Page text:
Jazz Pharmaceuticals (NASDAQ:JAZZ) was told by the US Food and Drug Administration that its treatment of fibromyalgia cannot be approved in its current form.
The FDA sent the Palo Alto, California-based company a complete response letter regarding its new drug application for JZP-6 for use in fibromyalgia, a condition characterized by long-term full body pain and tender points in joints and muscles.
In the letter, the federal agency discusses several reasons for its decision, including the need for additional clinical studies, the appropriate patient population, methods for ensuring safe use and the proposed concentration and trade name for the product.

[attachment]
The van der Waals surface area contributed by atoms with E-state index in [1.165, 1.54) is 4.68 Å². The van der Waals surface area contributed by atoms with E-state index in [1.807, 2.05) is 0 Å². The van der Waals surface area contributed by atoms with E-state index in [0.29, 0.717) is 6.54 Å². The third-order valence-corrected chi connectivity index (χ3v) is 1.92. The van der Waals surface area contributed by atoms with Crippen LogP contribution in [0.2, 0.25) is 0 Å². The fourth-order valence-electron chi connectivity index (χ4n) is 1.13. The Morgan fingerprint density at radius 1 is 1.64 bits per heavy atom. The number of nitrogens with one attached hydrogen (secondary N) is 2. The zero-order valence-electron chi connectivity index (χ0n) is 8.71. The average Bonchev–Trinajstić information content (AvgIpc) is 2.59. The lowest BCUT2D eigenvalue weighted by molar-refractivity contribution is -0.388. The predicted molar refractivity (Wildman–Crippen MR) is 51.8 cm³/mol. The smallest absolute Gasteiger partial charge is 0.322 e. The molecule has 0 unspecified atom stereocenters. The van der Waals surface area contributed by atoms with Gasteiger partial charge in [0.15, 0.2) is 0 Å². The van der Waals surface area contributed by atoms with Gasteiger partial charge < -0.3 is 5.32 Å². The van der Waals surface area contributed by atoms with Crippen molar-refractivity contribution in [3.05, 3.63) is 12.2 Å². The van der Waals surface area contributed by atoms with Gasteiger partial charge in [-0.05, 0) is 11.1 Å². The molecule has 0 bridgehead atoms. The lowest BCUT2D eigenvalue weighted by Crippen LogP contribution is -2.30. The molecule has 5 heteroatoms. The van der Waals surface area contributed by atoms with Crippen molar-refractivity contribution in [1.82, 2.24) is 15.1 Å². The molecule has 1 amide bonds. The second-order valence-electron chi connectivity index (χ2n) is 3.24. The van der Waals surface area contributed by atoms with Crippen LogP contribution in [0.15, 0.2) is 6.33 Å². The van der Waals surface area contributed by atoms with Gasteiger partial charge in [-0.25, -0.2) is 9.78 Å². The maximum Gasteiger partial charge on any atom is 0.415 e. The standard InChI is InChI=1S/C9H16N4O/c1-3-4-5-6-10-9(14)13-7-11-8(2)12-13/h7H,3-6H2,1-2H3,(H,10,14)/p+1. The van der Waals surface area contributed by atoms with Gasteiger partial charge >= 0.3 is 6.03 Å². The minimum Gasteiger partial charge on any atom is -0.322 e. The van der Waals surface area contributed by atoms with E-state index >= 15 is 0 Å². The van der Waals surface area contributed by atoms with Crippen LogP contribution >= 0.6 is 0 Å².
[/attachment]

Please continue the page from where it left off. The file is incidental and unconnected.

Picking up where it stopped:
The FDA's decision follows an earlier recommendation against the drug's approval as a treatment for fibromyalgia from an advisory panel that historically carries a lot of weight with the FDA.
Jazz CEO Bruce Cozadd said the drug maker, which specializes on developing treatments for conditions related to neurology and psychiatry, has requested a meeting with the FDA to discuss and clarify the contents of the letter.
From there, it will determine the next step for the drug, which, the company believes, still has the potential to meet a “significant unmet medical need” among fibromyalgia patients.
Currently the drug, JZP-6, or sodium oxybate, is the active ingredient in Xyrem, a treatment of narcolepsy, a condition associated with daytime sleepiness.
The drug, however, carries a risk of addiction and abuse, having been used as a date rape drug, and is therefore classified as a controlled substance, meaning only those meeting strict eligibility requirements are allowed to take it under close monitoring.